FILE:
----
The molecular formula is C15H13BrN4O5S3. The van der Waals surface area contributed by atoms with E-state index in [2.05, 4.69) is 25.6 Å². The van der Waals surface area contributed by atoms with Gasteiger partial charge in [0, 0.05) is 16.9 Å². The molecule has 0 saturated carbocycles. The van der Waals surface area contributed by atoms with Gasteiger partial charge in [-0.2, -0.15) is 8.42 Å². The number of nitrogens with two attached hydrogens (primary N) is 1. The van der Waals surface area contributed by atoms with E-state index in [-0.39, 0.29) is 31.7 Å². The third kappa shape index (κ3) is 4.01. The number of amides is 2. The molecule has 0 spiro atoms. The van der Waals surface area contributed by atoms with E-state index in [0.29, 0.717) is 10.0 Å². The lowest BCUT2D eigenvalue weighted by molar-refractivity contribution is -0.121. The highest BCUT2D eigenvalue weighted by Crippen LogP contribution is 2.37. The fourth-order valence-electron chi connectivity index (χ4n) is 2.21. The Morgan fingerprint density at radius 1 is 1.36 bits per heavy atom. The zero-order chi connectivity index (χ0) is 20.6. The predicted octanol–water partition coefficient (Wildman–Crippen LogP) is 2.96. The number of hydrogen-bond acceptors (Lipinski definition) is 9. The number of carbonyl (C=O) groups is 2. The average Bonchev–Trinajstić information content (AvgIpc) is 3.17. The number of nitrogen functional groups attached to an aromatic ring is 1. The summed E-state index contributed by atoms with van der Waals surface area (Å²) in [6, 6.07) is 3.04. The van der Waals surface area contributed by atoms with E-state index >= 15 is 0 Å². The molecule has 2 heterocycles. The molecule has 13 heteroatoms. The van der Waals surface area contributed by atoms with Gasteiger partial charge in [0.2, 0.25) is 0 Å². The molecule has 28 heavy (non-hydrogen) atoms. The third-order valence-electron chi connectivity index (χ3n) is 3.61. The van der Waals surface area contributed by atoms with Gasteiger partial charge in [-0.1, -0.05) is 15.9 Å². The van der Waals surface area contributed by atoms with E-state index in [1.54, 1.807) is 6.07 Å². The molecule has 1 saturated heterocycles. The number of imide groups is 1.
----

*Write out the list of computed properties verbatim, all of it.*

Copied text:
The molecular formula is C15H13BrN4O5S3. The van der Waals surface area contributed by atoms with E-state index in [2.05, 4.69) is 25.6 Å². The van der Waals surface area contributed by atoms with Gasteiger partial charge in [0, 0.05) is 16.9 Å². The molecule has 0 saturated carbocycles. The van der Waals surface area contributed by atoms with Gasteiger partial charge in [-0.2, -0.15) is 8.42 Å². The number of nitrogens with two attached hydrogens (primary N) is 1. The van der Waals surface area contributed by atoms with E-state index in [-0.39, 0.29) is 31.7 Å². The third kappa shape index (κ3) is 4.01. The number of amides is 2. The molecule has 0 spiro atoms. The van der Waals surface area contributed by atoms with E-state index in [0.29, 0.717) is 10.0 Å². The lowest BCUT2D eigenvalue weighted by molar-refractivity contribution is -0.121. The highest BCUT2D eigenvalue weighted by Crippen LogP contribution is 2.37. The fourth-order valence-electron chi connectivity index (χ4n) is 2.21. The Morgan fingerprint density at radius 1 is 1.36 bits per heavy atom. The zero-order chi connectivity index (χ0) is 20.6. The predicted octanol–water partition coefficient (Wildman–Crippen LogP) is 2.96. The number of hydrogen-bond acceptors (Lipinski definition) is 9. The number of carbonyl (C=O) groups is 2. The average Bonchev–Trinajstić information content (AvgIpc) is 3.17. The number of nitrogen functional groups attached to an aromatic ring is 1. The summed E-state index contributed by atoms with van der Waals surface area (Å²) in [6, 6.07) is 3.04. The van der Waals surface area contributed by atoms with E-state index >= 15 is 0 Å². The molecule has 2 heterocycles. The molecule has 13 heteroatoms. The van der Waals surface area contributed by atoms with Gasteiger partial charge in [0.2, 0.25) is 0 Å². The molecule has 28 heavy (non-hydrogen) atoms. The third-order valence-electron chi connectivity index (χ3n) is 3.61. The van der Waals surface area contributed by atoms with Gasteiger partial charge in [-0.1, -0.05) is 15.9 Å². The van der Waals surface area contributed by atoms with E-state index in [1.54, 1.807) is 6.07 Å². The molecule has 1 saturated heterocycles. The number of imide groups is 1.